I hope I will find my salvation in routine and self-discipline. Wednesday is my day to write, and I intend to set aside half my Wednesdays for writing poems. In between, I will be keeping up this and my other blog, writing new essays, sending out magazine submissions and trying to divert my alphabetizing urges toward something more relevant, like a filing system for the zillion scraps of paper depicted in the masthead above. Or learning to compose acrostics.

13 September, 2006


I am launching this journal eleven hundred and sixty seven days from my fortieth birthday.

I know, at face value forty is just a number, not inherently any more or less significant than 39 or 41. But it is a number charged with meaning all the same. In the story of the Great Flood, it rained for 40 days and 40 nights. The Israelites wandered 40 years in the desert. Christ spent 40 days in the wilderness. In the Judeo-Christian culture, anyway, forty seems to mark the end of soujourn, a time of deliverance and re-emergence. It is the number of retrospection, and of looking ahead to the next epoch. A time to collect oneself.

It seems to be a liminal number. Like the bordertime between day and night, the turn of a season, or the edge of the woods. One of the thin places. Look at all the nervous energy it provokes in people. "Lordy, lordy, look who's forty!" We sense the magic in the number, the sheerness of it. We bring to the occasion the same air of mockery and bravado with which we approach Halloween, another of the bordertimes.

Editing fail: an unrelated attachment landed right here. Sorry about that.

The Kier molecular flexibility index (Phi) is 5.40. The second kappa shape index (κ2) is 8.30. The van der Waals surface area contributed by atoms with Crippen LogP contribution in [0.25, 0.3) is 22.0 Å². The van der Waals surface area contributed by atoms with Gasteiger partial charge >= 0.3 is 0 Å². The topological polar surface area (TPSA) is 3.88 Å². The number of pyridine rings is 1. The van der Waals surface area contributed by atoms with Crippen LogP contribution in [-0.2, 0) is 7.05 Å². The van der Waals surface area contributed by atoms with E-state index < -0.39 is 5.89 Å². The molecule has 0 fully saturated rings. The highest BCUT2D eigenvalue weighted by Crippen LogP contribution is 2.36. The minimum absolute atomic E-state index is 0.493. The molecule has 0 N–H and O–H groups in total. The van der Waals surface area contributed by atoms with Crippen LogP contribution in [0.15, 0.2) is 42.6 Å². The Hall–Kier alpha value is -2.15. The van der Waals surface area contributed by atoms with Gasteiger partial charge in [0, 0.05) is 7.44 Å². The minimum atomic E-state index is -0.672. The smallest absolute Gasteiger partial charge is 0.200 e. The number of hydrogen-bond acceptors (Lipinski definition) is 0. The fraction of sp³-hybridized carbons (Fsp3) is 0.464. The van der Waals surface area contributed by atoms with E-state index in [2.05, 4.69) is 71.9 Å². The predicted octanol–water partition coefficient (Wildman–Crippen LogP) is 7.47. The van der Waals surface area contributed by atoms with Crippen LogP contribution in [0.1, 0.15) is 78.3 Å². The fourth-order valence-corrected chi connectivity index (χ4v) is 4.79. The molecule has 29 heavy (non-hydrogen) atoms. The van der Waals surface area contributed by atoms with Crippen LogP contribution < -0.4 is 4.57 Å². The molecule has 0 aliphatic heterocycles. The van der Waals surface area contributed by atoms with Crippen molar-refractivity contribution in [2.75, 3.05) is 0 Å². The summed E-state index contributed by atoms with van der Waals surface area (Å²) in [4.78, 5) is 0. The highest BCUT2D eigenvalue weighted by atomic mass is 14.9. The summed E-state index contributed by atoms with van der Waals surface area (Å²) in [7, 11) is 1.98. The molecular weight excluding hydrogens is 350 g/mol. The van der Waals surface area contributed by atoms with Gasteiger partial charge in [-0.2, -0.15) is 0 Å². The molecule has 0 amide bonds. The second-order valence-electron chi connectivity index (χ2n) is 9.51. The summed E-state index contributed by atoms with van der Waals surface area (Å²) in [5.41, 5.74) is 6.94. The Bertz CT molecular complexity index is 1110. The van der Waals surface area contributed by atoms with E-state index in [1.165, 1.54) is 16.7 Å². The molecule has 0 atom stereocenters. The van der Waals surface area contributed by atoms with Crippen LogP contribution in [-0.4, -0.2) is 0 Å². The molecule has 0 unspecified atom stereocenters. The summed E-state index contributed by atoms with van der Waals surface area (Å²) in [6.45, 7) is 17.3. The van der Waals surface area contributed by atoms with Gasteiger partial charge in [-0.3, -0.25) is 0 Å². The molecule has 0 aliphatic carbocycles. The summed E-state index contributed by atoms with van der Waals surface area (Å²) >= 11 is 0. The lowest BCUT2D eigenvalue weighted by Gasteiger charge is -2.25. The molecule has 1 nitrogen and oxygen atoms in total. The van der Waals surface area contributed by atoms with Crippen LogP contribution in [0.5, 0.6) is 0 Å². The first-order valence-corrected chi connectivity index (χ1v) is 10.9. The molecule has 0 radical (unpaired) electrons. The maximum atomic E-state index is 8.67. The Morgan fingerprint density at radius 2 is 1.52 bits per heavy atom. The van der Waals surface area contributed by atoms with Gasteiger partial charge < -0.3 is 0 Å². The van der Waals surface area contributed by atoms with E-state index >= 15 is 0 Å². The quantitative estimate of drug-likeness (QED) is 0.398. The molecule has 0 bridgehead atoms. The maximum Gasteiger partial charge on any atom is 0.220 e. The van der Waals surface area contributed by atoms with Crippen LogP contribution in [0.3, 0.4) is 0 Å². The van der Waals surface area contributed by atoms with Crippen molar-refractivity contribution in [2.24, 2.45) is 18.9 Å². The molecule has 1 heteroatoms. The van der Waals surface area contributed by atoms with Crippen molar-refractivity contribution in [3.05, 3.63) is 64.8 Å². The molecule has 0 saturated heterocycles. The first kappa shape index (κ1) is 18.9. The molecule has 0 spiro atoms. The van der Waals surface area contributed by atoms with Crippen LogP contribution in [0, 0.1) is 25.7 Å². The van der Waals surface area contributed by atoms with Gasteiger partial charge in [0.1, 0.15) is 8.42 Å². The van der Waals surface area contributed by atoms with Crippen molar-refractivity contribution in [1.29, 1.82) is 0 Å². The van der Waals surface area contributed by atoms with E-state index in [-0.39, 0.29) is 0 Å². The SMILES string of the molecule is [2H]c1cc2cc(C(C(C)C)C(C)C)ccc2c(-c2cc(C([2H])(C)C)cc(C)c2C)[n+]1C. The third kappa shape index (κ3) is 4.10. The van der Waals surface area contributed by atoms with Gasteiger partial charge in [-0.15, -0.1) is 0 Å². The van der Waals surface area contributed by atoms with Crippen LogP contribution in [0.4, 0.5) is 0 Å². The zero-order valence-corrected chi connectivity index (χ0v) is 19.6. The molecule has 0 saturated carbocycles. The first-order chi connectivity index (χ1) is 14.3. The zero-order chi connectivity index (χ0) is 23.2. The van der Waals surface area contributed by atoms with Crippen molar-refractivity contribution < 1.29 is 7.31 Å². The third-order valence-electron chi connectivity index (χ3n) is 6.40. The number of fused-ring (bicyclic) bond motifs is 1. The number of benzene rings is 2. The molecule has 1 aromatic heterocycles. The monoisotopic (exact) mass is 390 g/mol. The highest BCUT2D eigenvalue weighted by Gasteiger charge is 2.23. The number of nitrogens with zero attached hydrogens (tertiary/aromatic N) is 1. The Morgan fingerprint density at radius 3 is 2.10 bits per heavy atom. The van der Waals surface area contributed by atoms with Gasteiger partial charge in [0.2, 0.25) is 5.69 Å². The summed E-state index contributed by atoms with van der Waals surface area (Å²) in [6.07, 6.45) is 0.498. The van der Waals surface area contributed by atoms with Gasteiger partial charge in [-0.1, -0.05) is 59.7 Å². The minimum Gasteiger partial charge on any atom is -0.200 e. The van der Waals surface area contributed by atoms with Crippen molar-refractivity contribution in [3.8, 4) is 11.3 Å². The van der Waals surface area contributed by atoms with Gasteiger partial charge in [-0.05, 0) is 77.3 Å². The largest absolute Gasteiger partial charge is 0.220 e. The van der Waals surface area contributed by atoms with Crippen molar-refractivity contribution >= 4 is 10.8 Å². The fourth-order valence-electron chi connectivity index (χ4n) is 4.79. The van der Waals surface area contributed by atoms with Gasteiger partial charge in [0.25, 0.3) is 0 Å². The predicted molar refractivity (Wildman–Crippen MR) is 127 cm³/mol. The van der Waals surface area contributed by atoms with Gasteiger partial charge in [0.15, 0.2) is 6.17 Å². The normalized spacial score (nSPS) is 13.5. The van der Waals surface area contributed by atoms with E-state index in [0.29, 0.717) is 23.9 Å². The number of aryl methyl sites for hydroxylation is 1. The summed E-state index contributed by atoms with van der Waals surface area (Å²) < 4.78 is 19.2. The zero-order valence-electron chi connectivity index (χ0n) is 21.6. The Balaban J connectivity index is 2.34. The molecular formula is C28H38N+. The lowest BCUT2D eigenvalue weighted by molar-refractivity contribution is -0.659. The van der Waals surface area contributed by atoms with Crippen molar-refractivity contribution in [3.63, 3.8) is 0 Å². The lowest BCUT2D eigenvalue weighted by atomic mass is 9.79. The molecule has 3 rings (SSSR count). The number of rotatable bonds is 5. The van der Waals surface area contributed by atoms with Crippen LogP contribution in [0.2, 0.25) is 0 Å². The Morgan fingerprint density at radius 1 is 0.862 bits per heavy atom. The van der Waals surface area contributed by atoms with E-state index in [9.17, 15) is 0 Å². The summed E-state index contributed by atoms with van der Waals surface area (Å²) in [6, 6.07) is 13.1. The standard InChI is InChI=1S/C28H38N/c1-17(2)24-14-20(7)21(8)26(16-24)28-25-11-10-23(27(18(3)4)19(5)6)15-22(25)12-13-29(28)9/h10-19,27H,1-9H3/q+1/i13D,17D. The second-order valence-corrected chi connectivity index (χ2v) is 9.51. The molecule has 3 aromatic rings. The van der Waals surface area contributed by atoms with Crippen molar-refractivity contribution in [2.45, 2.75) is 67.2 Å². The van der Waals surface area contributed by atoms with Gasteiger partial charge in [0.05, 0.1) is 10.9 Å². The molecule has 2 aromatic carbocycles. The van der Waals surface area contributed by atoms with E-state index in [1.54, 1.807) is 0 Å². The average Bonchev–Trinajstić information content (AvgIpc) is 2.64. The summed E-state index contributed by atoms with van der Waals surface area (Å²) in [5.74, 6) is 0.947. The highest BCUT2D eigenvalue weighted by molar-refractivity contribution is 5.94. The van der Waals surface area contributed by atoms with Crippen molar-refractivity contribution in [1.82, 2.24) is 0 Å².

And there it is, flickering, on my not so distant horizon.

If I have acquired any wisdom at all in the thirty-seven years it has taken me to get this far across the wilderness, it is that there is no telling what life will throw at me in the next 1,167 days. But for a long time, I have been saying that I want to have a book of poems completed by the time I am forty, and it has lately been dawning on me that I might have to actively particpate in that process.

There are so many reasons not to. I have three children. A part time job. Numerous other interest and commitments. Poetry can be hard and lonely work. And it scares me. To me it feels like mining, or deep-sea fishing. Sometimes I go in, and I don't know if I will come back up to the light of day.

This blog is a way of tying a line on. Of digging in, without getting lost. It is intended as a way to set a specific goal: a manuscript-length collection in 1,167 days; 36 poems in a little more than three years. I also hope it will be a means of accountability for myself, like telling the world I am quitting smoking, or losing ten pounds. You are witness to the intent.

It's a measure against the loneliness and the long silence that comes with writing sometimes. A place to test-drive poems, and a sketchpad for fleshing out ideas. A place to talk about the creative process. And being as narcissistic and needy as the next poet, I also hope it might be a source of feedback and encouragement.

Who knows what it or I will wind up being or doing?

But the journey of 1,167 days begins with a single step, and this is that step.